I bought a Milwaukee M4 cordless screwdriver (Milwaukee 2101-22) from Home Depot. Home Depot has plenty of Milwaukee screwdriver bits and I bought a set.

The bits are too short. The head of the bit is nearly inside the socket; it's hard to even reach it with my fingers to remove it, let alone drive screws with it.

Reading the label on the bits more carefully, I realized that it says "SHOCKWAVE Impact Duty". So my best guess is that this set of bits was intended for use in a Milwaukee impact driver. (I guess with an impact driver a shorter bit is better, for strength.)

The cross-sectional size of the bits seems identical (1/4" hex drive), but it seems that the M4 screwdriver needs longer bits. Yet it's nearly impossible to find the suitable bits on the Home Depot web site; almost all they have is SHOCKWAVE.

It seems strange to me that there should be two standards for screwdriver bits, differing only in length. And if there are two standards I would expect the Milwaukee web site would make it easy to search for exactly the kind of bits you need, but there's no obvious way to search for non-SHOCKWAVE bits.

Am I correct that there are two standards and I need different bits for the M4 screwdriver? Or will the SHOCKWAVE bits work somehow with the M4 screwdriver? Maybe there is some kind of common adapter I could get?

P.S. I believe I found one set of bits that would work with the M4 screwdriver. Here's the link, and a link to a SHOCKWAVE bit set for comparison. Sorry for using a Home Depot link but I cannot even find non-SHOCKWAVE bits on the Milwaukee web site at all! Not even using Google to search for part number 48-32-1552!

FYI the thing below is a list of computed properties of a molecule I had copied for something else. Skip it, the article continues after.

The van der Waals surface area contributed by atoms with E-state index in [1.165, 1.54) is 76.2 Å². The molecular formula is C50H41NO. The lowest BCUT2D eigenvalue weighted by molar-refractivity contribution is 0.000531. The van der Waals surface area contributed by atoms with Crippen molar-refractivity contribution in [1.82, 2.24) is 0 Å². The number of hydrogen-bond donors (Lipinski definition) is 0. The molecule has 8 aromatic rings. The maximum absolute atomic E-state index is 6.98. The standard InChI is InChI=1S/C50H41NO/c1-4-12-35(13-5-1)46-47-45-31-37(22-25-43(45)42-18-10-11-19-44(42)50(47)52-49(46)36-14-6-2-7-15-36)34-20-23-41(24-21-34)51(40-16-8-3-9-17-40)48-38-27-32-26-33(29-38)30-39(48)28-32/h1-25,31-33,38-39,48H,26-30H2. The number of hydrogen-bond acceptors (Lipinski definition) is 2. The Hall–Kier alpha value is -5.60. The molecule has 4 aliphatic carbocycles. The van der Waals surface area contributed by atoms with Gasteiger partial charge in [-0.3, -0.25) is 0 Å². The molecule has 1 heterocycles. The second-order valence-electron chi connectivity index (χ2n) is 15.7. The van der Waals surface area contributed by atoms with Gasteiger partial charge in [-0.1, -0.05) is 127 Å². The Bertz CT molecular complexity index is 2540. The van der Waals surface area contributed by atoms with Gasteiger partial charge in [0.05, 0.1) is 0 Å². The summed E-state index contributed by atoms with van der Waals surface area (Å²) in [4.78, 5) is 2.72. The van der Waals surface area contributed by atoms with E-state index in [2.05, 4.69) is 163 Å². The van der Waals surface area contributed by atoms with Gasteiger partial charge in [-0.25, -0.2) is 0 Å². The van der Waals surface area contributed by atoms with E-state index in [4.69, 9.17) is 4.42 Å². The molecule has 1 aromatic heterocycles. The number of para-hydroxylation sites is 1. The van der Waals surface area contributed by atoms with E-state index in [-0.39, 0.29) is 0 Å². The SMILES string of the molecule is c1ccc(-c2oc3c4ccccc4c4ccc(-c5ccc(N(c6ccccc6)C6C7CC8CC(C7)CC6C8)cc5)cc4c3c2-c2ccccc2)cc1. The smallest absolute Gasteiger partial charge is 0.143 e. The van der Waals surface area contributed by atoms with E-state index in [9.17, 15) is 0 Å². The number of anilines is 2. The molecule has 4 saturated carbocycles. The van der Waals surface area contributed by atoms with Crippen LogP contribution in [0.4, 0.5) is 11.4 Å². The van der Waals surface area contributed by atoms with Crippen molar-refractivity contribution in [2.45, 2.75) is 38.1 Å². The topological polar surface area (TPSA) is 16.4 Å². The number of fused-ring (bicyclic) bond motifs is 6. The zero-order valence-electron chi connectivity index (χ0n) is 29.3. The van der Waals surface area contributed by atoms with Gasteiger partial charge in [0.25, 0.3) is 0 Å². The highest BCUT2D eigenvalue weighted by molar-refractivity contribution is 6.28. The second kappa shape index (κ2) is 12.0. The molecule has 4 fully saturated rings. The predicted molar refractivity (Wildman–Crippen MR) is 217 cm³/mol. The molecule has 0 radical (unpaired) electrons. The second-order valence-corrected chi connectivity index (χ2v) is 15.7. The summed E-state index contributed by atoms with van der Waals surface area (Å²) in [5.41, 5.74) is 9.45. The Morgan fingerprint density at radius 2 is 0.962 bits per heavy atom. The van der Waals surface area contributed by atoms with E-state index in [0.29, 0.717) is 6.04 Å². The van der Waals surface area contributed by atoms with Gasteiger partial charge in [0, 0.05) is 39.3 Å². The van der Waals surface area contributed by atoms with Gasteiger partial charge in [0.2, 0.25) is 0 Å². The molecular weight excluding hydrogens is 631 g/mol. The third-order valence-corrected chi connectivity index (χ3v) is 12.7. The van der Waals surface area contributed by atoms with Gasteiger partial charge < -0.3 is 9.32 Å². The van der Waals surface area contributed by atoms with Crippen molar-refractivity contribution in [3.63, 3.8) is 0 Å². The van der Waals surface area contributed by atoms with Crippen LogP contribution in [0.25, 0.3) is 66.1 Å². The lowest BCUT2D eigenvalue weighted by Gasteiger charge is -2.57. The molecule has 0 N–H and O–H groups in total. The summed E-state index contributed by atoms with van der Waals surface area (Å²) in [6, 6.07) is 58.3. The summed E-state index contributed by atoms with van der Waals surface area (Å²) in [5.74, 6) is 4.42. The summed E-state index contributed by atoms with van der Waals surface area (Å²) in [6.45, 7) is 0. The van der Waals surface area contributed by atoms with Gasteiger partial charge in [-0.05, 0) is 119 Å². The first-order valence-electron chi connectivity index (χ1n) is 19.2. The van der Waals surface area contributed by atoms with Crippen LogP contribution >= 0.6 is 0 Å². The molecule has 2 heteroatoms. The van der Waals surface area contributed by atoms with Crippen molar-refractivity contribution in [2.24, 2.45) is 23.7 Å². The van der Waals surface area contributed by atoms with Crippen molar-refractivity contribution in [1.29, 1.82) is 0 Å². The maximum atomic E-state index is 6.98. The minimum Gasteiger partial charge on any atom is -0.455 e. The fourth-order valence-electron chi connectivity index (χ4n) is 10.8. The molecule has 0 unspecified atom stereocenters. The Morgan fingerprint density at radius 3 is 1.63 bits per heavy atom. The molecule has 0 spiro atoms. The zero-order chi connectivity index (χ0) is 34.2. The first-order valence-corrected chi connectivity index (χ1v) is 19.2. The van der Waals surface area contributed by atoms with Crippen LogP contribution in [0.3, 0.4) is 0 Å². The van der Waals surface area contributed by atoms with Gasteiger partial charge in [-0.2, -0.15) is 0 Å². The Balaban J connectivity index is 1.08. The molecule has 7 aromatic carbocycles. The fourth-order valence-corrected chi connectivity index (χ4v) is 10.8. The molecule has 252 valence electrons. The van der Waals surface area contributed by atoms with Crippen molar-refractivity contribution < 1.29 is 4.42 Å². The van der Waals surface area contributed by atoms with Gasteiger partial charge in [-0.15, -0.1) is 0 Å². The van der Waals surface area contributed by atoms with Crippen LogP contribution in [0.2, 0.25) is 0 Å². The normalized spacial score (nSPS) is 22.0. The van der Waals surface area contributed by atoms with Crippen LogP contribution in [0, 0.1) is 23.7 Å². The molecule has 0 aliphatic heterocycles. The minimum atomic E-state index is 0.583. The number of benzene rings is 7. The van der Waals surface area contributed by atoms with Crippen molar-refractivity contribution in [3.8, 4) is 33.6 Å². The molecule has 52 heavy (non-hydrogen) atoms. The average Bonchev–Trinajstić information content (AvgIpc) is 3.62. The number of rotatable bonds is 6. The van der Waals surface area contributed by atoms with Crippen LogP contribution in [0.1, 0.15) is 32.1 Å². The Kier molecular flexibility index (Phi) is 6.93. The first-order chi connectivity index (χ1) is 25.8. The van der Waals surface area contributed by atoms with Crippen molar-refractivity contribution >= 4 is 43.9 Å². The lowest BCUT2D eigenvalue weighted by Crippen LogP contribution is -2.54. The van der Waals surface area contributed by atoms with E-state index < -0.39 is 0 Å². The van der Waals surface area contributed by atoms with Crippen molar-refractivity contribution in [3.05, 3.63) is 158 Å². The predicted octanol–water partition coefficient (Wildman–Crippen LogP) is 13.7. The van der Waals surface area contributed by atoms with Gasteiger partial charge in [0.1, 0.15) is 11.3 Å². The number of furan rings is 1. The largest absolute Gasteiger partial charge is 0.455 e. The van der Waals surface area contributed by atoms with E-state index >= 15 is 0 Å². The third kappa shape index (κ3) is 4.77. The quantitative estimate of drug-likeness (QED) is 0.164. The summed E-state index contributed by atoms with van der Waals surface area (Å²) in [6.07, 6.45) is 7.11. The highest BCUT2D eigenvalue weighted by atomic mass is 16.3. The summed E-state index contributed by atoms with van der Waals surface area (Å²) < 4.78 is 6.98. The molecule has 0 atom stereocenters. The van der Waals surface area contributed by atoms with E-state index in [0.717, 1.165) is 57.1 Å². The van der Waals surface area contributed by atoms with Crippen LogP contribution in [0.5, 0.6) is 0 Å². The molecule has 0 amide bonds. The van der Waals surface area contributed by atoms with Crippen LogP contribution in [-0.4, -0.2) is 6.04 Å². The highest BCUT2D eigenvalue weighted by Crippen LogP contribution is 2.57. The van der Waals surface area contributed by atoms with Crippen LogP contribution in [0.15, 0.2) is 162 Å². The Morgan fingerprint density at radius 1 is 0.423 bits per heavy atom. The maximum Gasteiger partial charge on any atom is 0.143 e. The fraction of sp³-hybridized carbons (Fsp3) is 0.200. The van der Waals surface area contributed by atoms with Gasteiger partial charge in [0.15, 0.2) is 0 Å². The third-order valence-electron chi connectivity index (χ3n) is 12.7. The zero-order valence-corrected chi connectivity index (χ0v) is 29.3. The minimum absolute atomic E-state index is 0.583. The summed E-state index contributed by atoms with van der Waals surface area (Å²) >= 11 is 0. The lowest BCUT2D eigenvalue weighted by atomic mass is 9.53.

EDIT: Thanks for the responses. Now that you educated me, I checked to see if the SHOCKWAVE bit set I bought includes a bit tip holder, and it does. (In fact it has two bit holders, a 3" and a 6"!) I feel silly that I wasn't able to figure this out on my own, but with your help I eventually figured it out.

3 Answers 3


Those little bits aren't really made to go straight into the chuck. Even if the chuck is made to grip the little grooves, it's hard to see the tip with it so close to the chuck. There might not be enough room to get the whole nose of the driver in that close to the screw. Those bits


are best put into a bitholder - the bitholder will grip the little grooves so it doesn't fall out, and it gets it away from the chuck a bit.


You can also buy screwdriver bits that are made for the chuck, and these bits will be long enough that they are easy to use placed directly in the chuck. You can see it has the same style shank as the bitholder.

screwdriver bit

There are about four million of these in HD, L's, etc.


Some useful terminology:

  • The short bits with at most a small notch on the shank are known as "insert bits".
  • The long bits with a wide groove on the shank are known as "power bits".

When you have a tool that takes power bits, you use an adapter for insert bits. Many adapters of this type have no moving parts and use a magnet to retain the insert bit, so they look like a plain cylinder with a power bit shank sticking out one end and a hex hole on the other end.

Impact drivers, as far as I have heard (I don't currently own any), do not use a different bit attachment type from other hex bit screwdrivers.


Get a bit tip holder like this one

  • Your link didn't work for me at all, but doing a search for "bit tip holder" I found plenty, including one made by Milwaukee. It doesn't seem to appear anywhere on the Milwaukee website but Home Depot has it for $4 and other sites have it for around $5. Thank you!
    – steveha
    Sep 13, 2020 at 1:34

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